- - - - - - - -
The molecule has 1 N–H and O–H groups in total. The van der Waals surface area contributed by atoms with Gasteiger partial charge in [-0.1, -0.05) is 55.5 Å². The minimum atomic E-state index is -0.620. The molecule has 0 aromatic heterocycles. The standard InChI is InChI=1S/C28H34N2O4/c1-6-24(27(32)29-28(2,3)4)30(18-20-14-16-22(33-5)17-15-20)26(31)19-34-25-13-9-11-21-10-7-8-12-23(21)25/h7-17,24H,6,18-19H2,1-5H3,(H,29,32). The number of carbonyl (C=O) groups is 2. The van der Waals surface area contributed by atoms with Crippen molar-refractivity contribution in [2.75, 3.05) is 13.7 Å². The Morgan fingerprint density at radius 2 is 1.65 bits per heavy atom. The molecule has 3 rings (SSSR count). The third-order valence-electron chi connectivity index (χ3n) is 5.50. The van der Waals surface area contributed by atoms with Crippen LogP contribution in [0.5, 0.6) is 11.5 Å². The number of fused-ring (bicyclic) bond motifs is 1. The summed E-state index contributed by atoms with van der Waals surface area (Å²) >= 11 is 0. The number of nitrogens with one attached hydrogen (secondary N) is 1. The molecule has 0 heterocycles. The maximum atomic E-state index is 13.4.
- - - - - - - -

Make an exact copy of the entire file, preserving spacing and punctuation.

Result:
The molecule has 1 N–H and O–H groups in total. The van der Waals surface area contributed by atoms with Gasteiger partial charge in [-0.1, -0.05) is 55.5 Å². The minimum atomic E-state index is -0.620. The molecule has 0 aromatic heterocycles. The standard InChI is InChI=1S/C28H34N2O4/c1-6-24(27(32)29-28(2,3)4)30(18-20-14-16-22(33-5)17-15-20)26(31)19-34-25-13-9-11-21-10-7-8-12-23(21)25/h7-17,24H,6,18-19H2,1-5H3,(H,29,32). The number of carbonyl (C=O) groups is 2. The van der Waals surface area contributed by atoms with Crippen molar-refractivity contribution in [2.75, 3.05) is 13.7 Å². The Morgan fingerprint density at radius 2 is 1.65 bits per heavy atom. The molecule has 3 rings (SSSR count). The third-order valence-electron chi connectivity index (χ3n) is 5.50. The van der Waals surface area contributed by atoms with Crippen LogP contribution in [0.5, 0.6) is 11.5 Å². The number of fused-ring (bicyclic) bond motifs is 1. The summed E-state index contributed by atoms with van der Waals surface area (Å²) >= 11 is 0. The number of nitrogens with one attached hydrogen (secondary N) is 1. The molecule has 0 heterocycles. The maximum atomic E-state index is 13.4.